This paper examines the factors that have contributed to the success or failure of the consolidation of democratic institutions in Kenya and Uganda. The post-independence period of these two countries is the starting point for this study. In arriving at its conclusion that attempts at consolidation of democracy in these two countries have been abortive overall, this paper lists factors, both peculiar to these countries and those endemic in the larger context of African society as inhibitors of democracy. If the reign of dictators in these countries, most notably of Daniel arap Moi in Kenya and Milton Obote and later Idi Amin in Uganda were undoubtedly great factors in stalling democracy, this paper sees this phenomenon as only a symptom of the disease that has afflicted Africa –its near incompatibility with democracy. The factors that have brought about this situation are mentioned in the concluding part of this paper.

It needs mention that the scope of this paper precludes the need for a detailed examination of the chronology of events[1], because of which only events concerning the thesis topic are listed. Only actions concerning mostly Moi’s and Amin’s regimes are detailed in this paper.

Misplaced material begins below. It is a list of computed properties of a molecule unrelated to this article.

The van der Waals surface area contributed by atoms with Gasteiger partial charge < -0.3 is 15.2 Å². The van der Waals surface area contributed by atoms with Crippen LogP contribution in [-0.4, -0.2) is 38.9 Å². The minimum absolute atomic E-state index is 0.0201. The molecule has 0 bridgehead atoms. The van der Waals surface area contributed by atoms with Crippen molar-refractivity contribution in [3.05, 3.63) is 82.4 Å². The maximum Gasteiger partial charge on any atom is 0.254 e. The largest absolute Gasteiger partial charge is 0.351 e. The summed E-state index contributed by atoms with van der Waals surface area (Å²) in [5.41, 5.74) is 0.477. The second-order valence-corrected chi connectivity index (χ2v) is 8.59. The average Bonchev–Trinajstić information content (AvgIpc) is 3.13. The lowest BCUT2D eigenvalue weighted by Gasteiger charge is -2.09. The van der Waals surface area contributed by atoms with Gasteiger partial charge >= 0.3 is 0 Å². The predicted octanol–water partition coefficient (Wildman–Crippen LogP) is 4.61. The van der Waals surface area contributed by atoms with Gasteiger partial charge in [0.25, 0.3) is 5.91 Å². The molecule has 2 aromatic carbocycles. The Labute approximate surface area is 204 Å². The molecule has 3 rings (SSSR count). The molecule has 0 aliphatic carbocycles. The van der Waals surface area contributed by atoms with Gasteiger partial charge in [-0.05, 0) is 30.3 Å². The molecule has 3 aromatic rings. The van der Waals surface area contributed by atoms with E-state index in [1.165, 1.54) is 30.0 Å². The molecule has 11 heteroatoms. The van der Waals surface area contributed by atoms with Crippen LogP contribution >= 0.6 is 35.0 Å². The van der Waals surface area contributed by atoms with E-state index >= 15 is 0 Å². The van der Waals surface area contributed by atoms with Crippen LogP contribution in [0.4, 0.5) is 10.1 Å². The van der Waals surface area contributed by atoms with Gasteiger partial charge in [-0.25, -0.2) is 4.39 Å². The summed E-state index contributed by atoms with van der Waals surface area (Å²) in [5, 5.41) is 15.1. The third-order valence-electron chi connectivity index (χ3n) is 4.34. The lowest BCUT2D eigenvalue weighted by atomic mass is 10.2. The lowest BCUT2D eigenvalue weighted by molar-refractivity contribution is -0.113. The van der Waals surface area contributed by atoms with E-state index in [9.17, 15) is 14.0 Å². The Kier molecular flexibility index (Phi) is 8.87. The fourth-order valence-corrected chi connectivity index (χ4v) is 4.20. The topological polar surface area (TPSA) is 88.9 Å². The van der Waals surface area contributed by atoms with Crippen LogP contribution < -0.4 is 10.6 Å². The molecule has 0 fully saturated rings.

Summary:

In the assessment of this paper, the most important outwardly factor to have acted as the stumbling block to democracy in these countries has been its dictators. Kenya’s rendezvous with democracy was also severely blunted by pathological corruption, as a result of which the country has been swinging between authoritarianism for most part of its post-independence existence, and some democracy. Kenya was placed on the road to democracy after independence, by its founding father, Jomo Kenyatta who had given the country a sample of democracy, but his successor, Daniel arap Moi chose the opposite route, and took the country toward totalitarian, one party rule. When multiparty elections did come, they were flawed. The end of his long rule paved the way for more democracy, but this was also severely affected not so much by despotic rule, as much as by corruption and compulsions of coalition politics.

 

In Uganda’s case, the role of two consecutive dictators, Milton Obote and Idi Amin were enough to keep democratic institutions in shackles for most part of its post-colonial history. The excesses of their establishment were the antithesis of any democratic attribute. If the Obote regime was going all out to kill democracy, then that of Idi Amin was brutal and abominable even by African standards. There has been some movement towards democracy in Uganda in the last two decades and in Kenya in the last few years, but this has not been in conditions that were different from those that fostered autocracy. There exists some democracy as of now on paper, but it is a fragile one, and the system can slide into its anarchic past at the slightest provocation.